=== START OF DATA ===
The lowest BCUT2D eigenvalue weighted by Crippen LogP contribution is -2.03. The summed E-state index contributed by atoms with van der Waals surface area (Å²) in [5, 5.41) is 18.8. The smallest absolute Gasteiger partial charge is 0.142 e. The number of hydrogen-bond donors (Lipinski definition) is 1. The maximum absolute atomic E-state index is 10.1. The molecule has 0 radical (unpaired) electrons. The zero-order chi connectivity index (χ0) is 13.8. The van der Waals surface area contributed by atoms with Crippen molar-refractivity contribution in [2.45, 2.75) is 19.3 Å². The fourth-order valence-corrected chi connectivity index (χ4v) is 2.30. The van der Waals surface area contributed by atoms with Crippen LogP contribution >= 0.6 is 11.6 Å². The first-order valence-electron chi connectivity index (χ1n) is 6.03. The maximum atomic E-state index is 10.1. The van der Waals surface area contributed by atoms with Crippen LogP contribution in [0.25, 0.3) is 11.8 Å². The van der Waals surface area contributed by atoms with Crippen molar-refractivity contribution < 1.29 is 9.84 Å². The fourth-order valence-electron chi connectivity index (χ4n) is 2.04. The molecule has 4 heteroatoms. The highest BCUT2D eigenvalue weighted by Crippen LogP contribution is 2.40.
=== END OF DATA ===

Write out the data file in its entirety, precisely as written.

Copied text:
The lowest BCUT2D eigenvalue weighted by Crippen LogP contribution is -2.03. The summed E-state index contributed by atoms with van der Waals surface area (Å²) in [5, 5.41) is 18.8. The smallest absolute Gasteiger partial charge is 0.142 e. The number of hydrogen-bond donors (Lipinski definition) is 1. The maximum absolute atomic E-state index is 10.1. The molecule has 0 radical (unpaired) electrons. The zero-order chi connectivity index (χ0) is 13.8. The van der Waals surface area contributed by atoms with Crippen molar-refractivity contribution in [2.45, 2.75) is 19.3 Å². The fourth-order valence-corrected chi connectivity index (χ4v) is 2.30. The van der Waals surface area contributed by atoms with Crippen LogP contribution >= 0.6 is 11.6 Å². The first-order valence-electron chi connectivity index (χ1n) is 6.03. The maximum atomic E-state index is 10.1. The van der Waals surface area contributed by atoms with Crippen LogP contribution in [0.25, 0.3) is 11.8 Å². The van der Waals surface area contributed by atoms with Crippen molar-refractivity contribution < 1.29 is 9.84 Å². The fourth-order valence-electron chi connectivity index (χ4n) is 2.04. The molecule has 4 heteroatoms. The highest BCUT2D eigenvalue weighted by Crippen LogP contribution is 2.40.